Tue April 22, 2014

Cornell synchrotron gets $100 million shot in the arm from NSF


Cornell University’s state-of-the-art particle accelerator won’t face a loss of funding, for the next few years at least. The National Science Foundation will spend $100 million to keep the synchrotron running.

Cornell’s High Energy Synchroton Light Source or CHESS is one of only two of its kind in the United States. CHESS uses high intensity x-ray and radiation to test hypotheses in physics, biology, and chemistry.

The lab will now receive $100 million over the next five years.

Senator Charles Schumer visited the CHESS lab yesterday to announce the funding.

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Mon April 21, 2014

Wegmans takes a stance on genetically modified food

Wegmans says federal food regulators should better identify genetically modified foods.
Robyn Lee via Flickr

Upstate New York grocery store chain Wegmans has come out and said federal food regulators should develop standards and labeling practices for foods that contain genetically modified ingredients.

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Wed April 16, 2014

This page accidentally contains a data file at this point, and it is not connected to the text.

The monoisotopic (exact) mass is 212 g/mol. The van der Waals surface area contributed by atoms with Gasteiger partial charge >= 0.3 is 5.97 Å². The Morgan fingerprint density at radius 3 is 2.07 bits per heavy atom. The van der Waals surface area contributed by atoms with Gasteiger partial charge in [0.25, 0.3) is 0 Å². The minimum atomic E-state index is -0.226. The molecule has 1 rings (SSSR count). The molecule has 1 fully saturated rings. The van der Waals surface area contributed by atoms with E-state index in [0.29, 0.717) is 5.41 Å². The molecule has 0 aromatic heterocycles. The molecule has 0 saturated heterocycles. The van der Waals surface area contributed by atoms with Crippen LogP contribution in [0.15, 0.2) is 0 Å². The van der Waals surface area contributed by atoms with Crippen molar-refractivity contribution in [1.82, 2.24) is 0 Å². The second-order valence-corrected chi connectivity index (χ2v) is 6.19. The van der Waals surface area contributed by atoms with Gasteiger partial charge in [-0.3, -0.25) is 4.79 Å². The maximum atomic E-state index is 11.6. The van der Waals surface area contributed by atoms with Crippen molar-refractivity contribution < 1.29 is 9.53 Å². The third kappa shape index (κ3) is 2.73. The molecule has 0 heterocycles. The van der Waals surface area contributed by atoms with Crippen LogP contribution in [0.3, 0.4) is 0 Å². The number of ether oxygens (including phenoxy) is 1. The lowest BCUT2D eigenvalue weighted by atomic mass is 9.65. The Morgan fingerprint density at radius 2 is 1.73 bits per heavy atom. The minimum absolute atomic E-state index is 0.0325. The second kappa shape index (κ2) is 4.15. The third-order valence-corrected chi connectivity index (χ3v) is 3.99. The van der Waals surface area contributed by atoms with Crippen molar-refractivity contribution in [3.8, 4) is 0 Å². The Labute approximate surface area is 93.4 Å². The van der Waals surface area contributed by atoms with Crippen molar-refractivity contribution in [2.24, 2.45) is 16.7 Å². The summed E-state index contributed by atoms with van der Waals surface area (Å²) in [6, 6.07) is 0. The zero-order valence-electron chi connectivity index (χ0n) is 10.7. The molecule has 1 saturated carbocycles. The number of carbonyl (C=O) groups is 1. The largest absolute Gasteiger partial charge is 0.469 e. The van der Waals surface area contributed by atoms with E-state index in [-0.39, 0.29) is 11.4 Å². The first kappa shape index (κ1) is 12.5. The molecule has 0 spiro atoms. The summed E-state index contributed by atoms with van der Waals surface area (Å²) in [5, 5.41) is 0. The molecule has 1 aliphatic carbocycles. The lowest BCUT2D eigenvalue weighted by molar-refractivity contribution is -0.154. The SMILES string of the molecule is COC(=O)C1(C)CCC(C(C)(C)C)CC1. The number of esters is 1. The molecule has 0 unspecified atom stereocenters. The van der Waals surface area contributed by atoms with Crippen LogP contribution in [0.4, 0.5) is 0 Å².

Innovation Trail and WXXI take lead with new upstate community media engagement project


WXXI Public Broadcasting is spearheading YelleR, an exciting new media initiative that will bring upstate New York community organizations together in a bold citizen journalism project.  The project is funded by a $28,000 grant from the INNovation Fund, a partnership between the John S. and James L. Knight Foundation and the Investigative News Network, and substantial in-kind support.

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Sat April 12, 2014
Fort Nassau

Historians debate location of early Dutch settlement in Albany

The Port of Albany has been the focus of a lot of attention lately because of community debate over the location of a proposed crude oil processing plant.

But before the industrial sites and rail yards moved in about 80 years ago, the port was known as Castle Island.

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Mon April 7, 2014

Art and science flow together in the Lava Project

Originally published on Sat April 5, 2014 9:15 am

Bob Wysocki

There's a place at Syracuse University where art meets science.  The Lava Project has been fusing the two disciplines for four years now, and soon anyone can get in on the collaboration, through a free online course.

For the scientist, creating lava and watching it flow means to “understand how lava behaves and what it means when we have certain structures in lava flows, what controls that.”

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